On top of companies mandated by the CSRD, other SMEs have the option to voluntarily disclose their sustainability initiatives or be requested to do so by banks, investors, and stakeholders. To incentivise this, the EFRAG is developing a voluntary, simple, and standardised methodology to report on ESG matters, which will be known as the Voluntary SME ESRS or VSME ESRS.

As a result, SMEs have several options for their voluntary ESG reporting. They can align with the CSRD framework, utilising the Simplified ESRS, opt for the forthcoming SME Relief Package, or explore emerging frameworks continuously enhancing reporting processes. One noteworthy framework is the Impact Scoring Platform (ISP), a collaborative effort by Finance&Invest.Brussels and Greenomy to streamline ESG reporting for SMEs.

This non-financial criteria-based platform identifies company risks and opportunities, enhancing investment success rates. Developed to revolutionise investment standards in Belgium and globally, SMEs and investors embrace the platform alike for generating comparable ESG data and sustainability assessments.

What Needs to be Reported under the Simplified ESRS?

Diving into the drafting of the simplified standards, the diversity of target groups included in the scope of the LSME has required to adopt a two-layer approach:

  • a sector-agnostic layer has been designed for the listed SMEs,
  • a sector-specific layer was set for smaller banks and captive insurance and reinsurances.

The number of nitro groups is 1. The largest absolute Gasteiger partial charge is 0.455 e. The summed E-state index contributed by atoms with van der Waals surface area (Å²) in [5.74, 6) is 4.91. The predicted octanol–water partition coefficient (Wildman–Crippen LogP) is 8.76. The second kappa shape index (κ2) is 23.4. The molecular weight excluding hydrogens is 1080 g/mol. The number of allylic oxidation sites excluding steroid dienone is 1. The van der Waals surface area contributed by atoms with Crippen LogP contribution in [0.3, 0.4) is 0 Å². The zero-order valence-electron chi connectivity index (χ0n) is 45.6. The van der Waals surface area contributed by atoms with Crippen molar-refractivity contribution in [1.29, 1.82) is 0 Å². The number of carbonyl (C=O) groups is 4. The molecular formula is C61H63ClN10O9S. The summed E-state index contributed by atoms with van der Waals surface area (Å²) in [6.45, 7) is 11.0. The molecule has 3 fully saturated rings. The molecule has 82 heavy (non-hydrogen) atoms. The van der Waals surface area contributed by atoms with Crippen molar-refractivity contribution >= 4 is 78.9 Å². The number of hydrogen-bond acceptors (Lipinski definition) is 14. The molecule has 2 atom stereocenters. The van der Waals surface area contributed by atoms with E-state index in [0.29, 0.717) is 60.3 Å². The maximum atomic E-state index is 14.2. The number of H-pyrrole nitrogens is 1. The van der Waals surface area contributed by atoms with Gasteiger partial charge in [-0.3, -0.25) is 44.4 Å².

As a consequence, SMEs do not have any sector-specific standards.

The EFRAG is designing the simplified ESRS as a standalone document, based on the first set of ESRS for large undertakings and amended as appropriate. This is a key simplification for LSMEs which can rely on a dedicated standalone framework, and also for the regulator who can ensure full reconciliation between the first set of ESRS and LSME ESRS (building-block approach), thus facilitating the maintenance and future upgrade of the LSME ESRS.

Furthermore, based on the premise that the users of LSME ESRS are the same as the users of the reporting of larger undertakings, the General Principles of LSME ESRS have been kept the same as that of the first set of ESRS, with differences deriving only from the requirements of CSRD.

Given the specificities of SMEs and in particular, the need to develop requirements that are proportionate to their organisation and resources, user tests and outreaches are particularly important in the development of the LSME ESRS. In this light, the drafting approach also included questionnaires addressed to key stakeholders, users, and relevant expert groups, which have the chance to contribute widely to the development of the LSME ESRS.

When Do SMEs Need to Report?

Recognising the need for adequate preparation, EFRAG is offering extended time for SMEs to accommodate CSRD requirements. Listed SMEs are mandated to report on the calendar year 2027, using data from the financial year 2026. However, SMEs have the option to postpone reporting for two years under the CSRD. Their compliance requirement is thus deferred to 2029, necessitating reporting for the financial year 2028. This derogation does not apply to SNCI and captives.